It’s Friday!  Events  February 22: Register by MONDAY to join the Georgia Public Policy Foundation and the Institute for Justice for, “Bottleneckers,” Wednesday’s Leadership Breakfast and Book Forum with Dick Carpenter, co-author of, “Bottleneckers: Gaming the Government for Power and Private Profit.” Cobb County’s Georgian Club, 8 a.m. $30. C-SPAN BookTV will be recording this event. Information and registration here. March 23-24: The Heartland Institute hosts the 12th International Conference on Climate Change at the Grand Hyatt Hotel in Washington, D.C. The theme of the two-day conference is “Resetting U.S. Climate Policy.” Quotes of note “[U]nlike much of the Left, most conservatives handle despair like mature adults. Most obviously, we didn’t riot. In fact,… View Article
By Jenn Hatfield When President Donald Trump was sworn into office on January 20, the clock started ticking on the 282 promises he made on the campaign trail. While his every move has garnered significant media attention, Trump has also pledged to make what happens in Washington matter less. In his inaugural address, he declared, “We are transferring power from Washington, D.C. and giving it back to you, the American People.” So it’s only fitting to give a bit more attention to what governors are saying – especially on K-12 education, where Trump and Secretary of Education have both promised to respect state autonomy and make good on the states-rights spirit of the Every Student Succeeds Act (ESSA). As a… View Article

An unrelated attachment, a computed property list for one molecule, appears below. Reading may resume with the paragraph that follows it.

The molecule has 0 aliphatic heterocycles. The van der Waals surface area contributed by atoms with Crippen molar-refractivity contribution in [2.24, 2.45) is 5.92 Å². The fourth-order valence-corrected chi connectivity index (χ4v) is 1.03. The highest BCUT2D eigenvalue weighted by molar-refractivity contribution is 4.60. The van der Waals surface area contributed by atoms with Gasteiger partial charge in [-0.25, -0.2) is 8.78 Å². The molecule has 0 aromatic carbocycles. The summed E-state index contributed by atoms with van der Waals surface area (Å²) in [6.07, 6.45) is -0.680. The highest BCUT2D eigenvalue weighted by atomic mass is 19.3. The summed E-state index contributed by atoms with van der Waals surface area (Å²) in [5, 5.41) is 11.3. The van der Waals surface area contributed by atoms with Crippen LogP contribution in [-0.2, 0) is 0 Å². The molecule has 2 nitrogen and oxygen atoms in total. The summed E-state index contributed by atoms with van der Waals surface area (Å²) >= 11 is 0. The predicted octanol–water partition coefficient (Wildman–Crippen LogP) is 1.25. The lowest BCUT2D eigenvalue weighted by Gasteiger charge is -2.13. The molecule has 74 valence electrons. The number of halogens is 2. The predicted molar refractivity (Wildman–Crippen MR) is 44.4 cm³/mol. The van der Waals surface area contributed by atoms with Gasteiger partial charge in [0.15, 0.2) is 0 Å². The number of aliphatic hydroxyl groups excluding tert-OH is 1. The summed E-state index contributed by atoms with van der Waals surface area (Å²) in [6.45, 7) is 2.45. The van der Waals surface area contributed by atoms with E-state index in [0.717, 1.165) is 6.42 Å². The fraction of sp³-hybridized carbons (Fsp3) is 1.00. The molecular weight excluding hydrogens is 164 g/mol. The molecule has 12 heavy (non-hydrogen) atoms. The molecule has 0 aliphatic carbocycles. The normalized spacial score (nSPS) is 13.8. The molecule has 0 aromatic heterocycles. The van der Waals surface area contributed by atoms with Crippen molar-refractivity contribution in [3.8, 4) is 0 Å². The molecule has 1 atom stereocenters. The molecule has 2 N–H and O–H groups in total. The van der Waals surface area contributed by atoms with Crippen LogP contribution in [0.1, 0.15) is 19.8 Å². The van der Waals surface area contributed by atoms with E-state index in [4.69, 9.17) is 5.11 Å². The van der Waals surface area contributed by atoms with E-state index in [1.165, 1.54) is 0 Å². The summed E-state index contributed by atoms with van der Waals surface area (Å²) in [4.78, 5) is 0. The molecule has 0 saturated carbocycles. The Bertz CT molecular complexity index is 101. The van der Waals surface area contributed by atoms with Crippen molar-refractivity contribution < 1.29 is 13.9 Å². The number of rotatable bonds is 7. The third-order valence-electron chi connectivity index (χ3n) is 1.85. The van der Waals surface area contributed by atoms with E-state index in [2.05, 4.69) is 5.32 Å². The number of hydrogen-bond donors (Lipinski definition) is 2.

Friday Facts: February 10, 2017

It’s Friday! Events  Happy birthday, Georgia! Georgia Day is February 12. Today and Saturday are rare opportunities to visit the Georgia Archives in Morrow to view Georgia’s copy of the Declaration of Independence and Royal Charter, which created the colony in 1733. They are among the state’s precious documents kept in a high-security vault at the Georgia Archives, where a constant temperature and humidity are maintained to ensure their long-term survival. Public viewing is limited to mitigate fading and deterioration. The Georgia Archives is at 5800 Jonesboro Road in Morrow. Find out more here. February 22: Register by February 20 to join the Georgia Public Policy Foundation and the Institute for Justice for a Leadership Breakfast and… View Article
Matthew Standsberry of the American Legislative Exchange Council wrote about pre-arrest diversion programs in Fulton County, Ga., in a February 3, 2017, article on ALEC’s website. The article is reprinted below; access it at ALEC at www.alec.org/article/georgia-examines-a-pre-arrest-diversion-program/. Georgia Examines a Pre-Arrest Diversion Program By Matthew Standsberry Politicians and citizens from both sides of the aisle have been pushing for criminal justice reform for years. In 2008, a study was released by the Pew Center on the States which identified that more than 2.3 million adults are currently incarcerated in the U.S. in some capacity — amounting to nearly 1 in 100 adults in the United States. In Georgia, this problem is even more severe as one in 13 adults View Article